Thursday, May 24, 2012

About the unnecessity of prologues

Most of them, that is. I dislike those that were just added for the sake of it. Why would people do that? Prologues only have a place when they're relevant, for instance, when, in Fantasy or Science Fiction, characters of the here and now will appear in future and what they are discovering, the quarrels or change to the landscape they're in are important to the storyline which takes place either centuries or years ahead. 

Or, if it sets the scene for the whole book, referring to significant changes to the world the characters live in. That I will read with interest.

But too many times, prologues are either the back story of characters I don't even know yet, hence not really care about, or they are an excerpt of the novel, which spoils the plot for me. I want to read it and find out for myself.

In many cases, prologues can be avoided and easily interwoven in the actual book. Let me give you an example: I'm currently reading a book where the prologue shows a female dancer on the height of her career, just proposed by her long-term (extremely unlikable, arsehole) boyfriend, in a car, on the way to her parents, in a thunderstorm. They have an accident.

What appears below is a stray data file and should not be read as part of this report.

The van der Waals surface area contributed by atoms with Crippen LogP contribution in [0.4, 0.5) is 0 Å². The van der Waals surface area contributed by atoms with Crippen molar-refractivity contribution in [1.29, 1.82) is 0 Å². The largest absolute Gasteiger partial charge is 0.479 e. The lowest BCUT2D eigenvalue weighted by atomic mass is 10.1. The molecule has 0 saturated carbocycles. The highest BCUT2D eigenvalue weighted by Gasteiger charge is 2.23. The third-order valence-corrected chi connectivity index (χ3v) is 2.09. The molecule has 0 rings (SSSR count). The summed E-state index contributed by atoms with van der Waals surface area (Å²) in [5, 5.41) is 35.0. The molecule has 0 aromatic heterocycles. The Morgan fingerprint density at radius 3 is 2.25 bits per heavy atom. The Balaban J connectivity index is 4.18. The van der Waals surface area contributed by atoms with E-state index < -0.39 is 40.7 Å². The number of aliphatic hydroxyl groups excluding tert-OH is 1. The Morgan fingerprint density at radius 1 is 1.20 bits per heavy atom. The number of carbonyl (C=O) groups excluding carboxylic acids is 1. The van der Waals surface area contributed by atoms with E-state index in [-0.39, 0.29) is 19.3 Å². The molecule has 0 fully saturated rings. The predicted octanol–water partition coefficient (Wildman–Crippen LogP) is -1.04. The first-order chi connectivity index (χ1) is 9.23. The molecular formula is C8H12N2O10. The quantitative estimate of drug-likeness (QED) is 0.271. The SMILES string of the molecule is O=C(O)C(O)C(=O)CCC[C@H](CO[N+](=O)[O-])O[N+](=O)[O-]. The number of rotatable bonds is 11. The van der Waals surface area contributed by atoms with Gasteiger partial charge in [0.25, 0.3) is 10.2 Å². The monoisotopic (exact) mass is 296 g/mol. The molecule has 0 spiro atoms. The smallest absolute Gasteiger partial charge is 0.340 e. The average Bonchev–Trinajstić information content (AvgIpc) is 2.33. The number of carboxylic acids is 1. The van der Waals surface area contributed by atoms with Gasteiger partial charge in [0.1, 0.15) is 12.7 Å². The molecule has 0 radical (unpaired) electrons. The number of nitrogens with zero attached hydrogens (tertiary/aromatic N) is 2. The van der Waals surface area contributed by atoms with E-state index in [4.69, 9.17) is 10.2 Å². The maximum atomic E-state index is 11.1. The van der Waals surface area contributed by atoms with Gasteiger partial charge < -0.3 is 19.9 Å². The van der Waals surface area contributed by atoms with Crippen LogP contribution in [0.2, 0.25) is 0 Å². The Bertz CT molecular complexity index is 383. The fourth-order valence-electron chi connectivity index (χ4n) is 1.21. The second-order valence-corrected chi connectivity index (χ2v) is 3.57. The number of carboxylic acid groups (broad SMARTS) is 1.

The actual story starts seven years later, she's not with that guy anymore and not an active dancer, but a dance teacher. The author is regularly referring to the past, to her ex, to the accident as it's the cause for her not being able to dance without pain anymore.
I keep wondering what purpose this prologue served. Those few pages could have easily been combined into two sentences of back story when we actually know more about that woman and how much dancing means to her, and the new man in her life, for that matter. If the author wrote, she danced with pain, the reader wonders why, and there she could've mentioned the accident. Simple and most effective.

And I read plenty of prologues like that. Redundant, in my opinion. If you need to write a prologue, do it because it would enhance the novel, needs to be there. Not because you like the word 'prologue' so much.

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